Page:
Over the very long term, but in 2018 taxes went up and rents down.

    It’s only absurd if you get your understanding of business and economics from reading newspapers. You know, the same entities which are going out of business.

    Rents are affected by supply and demand. Higher taxes would reduce the supply of rentals over the very long term, and only in a very marginal way. Prior to 2018 rents were not rising due to landlords having higher costs. They were rising due to higher demand.

  52. 52

    By formerSeattleite @ 49:

    Yup… maybe even more than 2 years?

    Probably all the way back to the beginning of SB. And except for Erik, I don’t recall anyone here being particularly bullish on the local market (although I’m sure there were some).

  53. 53
    biliruben says:

    It doesn’t need to be long term, Kary. If I am a landlord, and the rent isn’t covering my carrying costs, id likely sell, decreasing supply. If I’m a renter, and my landlord Jack’s my rent 30 percent, I’m going to consider Tacoma, decreasing demand.

  54. 54
    formerSeattleite says:

    https://www.msn.com/en-us/money/realestate/the-housing-market-is-about-to-shift-in-a-bad-way-for-buyers/ar-AAE5hSU?li=BBnbfcN

    According to realtor.com, housing market is about to take off (again) and go back to bidding wars.

  55. 55
    JustNoise says:

    RE: formerSeattleite @ 54 – In “small, inland markets where a typical home is still affordable for a middle-class family”. Probably not in expensive, coastal markets.

  56. 56

    By formerSeattleite @ 54:

    https://www.msn.com/en-us/money/realestate/the-housing-market-is-about-to-shift-in-a-bad-way-for-buyers/ar-AAE5hSU?li=BBnbfcN

    According to realtor.com, housing market is about to take off (again) and go back to bidding wars.

    I saw the link to that article a couple of days ago. Didn’t consider it worthwhile to even click. It also doesn’t justify a separate response, so . . .

    By biliruben @ 53:

    It doesn’t need to be long term, Kary. If I am a landlord, and the rent isn’t covering my carrying costs, id likely sell, decreasing supply. If I’m a renter, and my landlord Jack’s my rent 30 percent, I’m going to consider Tacoma, decreasing demand.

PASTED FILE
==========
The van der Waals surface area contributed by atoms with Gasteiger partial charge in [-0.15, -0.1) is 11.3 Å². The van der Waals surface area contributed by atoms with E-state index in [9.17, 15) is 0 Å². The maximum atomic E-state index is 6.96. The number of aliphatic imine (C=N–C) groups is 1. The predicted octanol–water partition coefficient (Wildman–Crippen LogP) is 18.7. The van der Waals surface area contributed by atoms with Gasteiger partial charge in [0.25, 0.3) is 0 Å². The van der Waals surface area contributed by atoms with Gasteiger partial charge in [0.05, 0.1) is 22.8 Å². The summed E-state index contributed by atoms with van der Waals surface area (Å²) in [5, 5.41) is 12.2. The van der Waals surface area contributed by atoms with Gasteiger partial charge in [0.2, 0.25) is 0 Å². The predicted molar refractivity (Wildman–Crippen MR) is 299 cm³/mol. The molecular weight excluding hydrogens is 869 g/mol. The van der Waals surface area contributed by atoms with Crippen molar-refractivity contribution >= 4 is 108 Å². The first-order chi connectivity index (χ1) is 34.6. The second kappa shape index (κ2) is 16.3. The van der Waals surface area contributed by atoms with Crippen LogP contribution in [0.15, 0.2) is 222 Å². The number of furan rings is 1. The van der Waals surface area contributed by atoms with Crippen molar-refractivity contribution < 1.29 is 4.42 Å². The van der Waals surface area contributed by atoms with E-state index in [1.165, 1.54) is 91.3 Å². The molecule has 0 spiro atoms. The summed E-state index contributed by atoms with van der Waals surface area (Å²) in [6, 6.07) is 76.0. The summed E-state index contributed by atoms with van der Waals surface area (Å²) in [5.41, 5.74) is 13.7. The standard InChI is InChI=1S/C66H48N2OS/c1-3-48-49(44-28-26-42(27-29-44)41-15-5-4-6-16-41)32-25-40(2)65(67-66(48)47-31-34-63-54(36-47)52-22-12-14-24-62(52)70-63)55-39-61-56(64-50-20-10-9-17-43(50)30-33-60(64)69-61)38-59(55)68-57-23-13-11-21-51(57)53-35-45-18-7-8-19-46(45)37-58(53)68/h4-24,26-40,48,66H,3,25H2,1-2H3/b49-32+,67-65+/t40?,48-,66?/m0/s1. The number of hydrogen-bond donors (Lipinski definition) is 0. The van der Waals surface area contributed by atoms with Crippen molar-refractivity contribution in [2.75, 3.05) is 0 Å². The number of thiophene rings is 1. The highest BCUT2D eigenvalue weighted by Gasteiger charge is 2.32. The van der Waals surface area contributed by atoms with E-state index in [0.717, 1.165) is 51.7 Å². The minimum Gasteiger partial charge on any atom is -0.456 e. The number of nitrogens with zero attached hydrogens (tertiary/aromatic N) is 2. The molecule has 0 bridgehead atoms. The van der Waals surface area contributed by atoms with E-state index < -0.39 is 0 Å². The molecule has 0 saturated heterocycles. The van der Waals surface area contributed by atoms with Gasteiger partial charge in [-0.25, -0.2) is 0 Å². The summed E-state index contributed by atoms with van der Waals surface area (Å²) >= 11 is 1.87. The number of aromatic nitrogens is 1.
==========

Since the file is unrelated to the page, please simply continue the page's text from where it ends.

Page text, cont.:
How many landlords in Seattle do you think were so affected in Seattle by the last tax increases? Pretty damn close to zero probably, given the rise in rents the prior year. And if the government gave the landlords a year holiday from taxes, in this market the rents would not drop unless that holiday required it.

    But you’re assuming landlords expect to cash flow. Believe it or not, buildings are often bought with the expectation of no cash flow.

  57. 57
    Blurtman says:

    By formerSeattleite @ 50:

    By Blurtman @ 29:

    RE: Blake @ 24 – It’s all over. If you ain’t cashed out of the Seattle market by now, you’ll be boarding up windows and wishing for some bump stock modified AR-15’s when the homeless zombies strike!

    I’m not saying it is or it isn’t but the Fed (aka Jerome Powell) sure is putting on a rosy picture for the economy. I think only something unexpected at this point could derail it? (war? new president in 2020? economic crash in China?)

    Folks expect a long-running bull market to retrace, the longer the run lasts. The Fed had to try to raise rates to be able to lower them to goose the economy in the future. So now, the Fed can lower rates to keep the party going. But when they can no longer lower rates, then the fun begins. Until then, party like it’s 1999.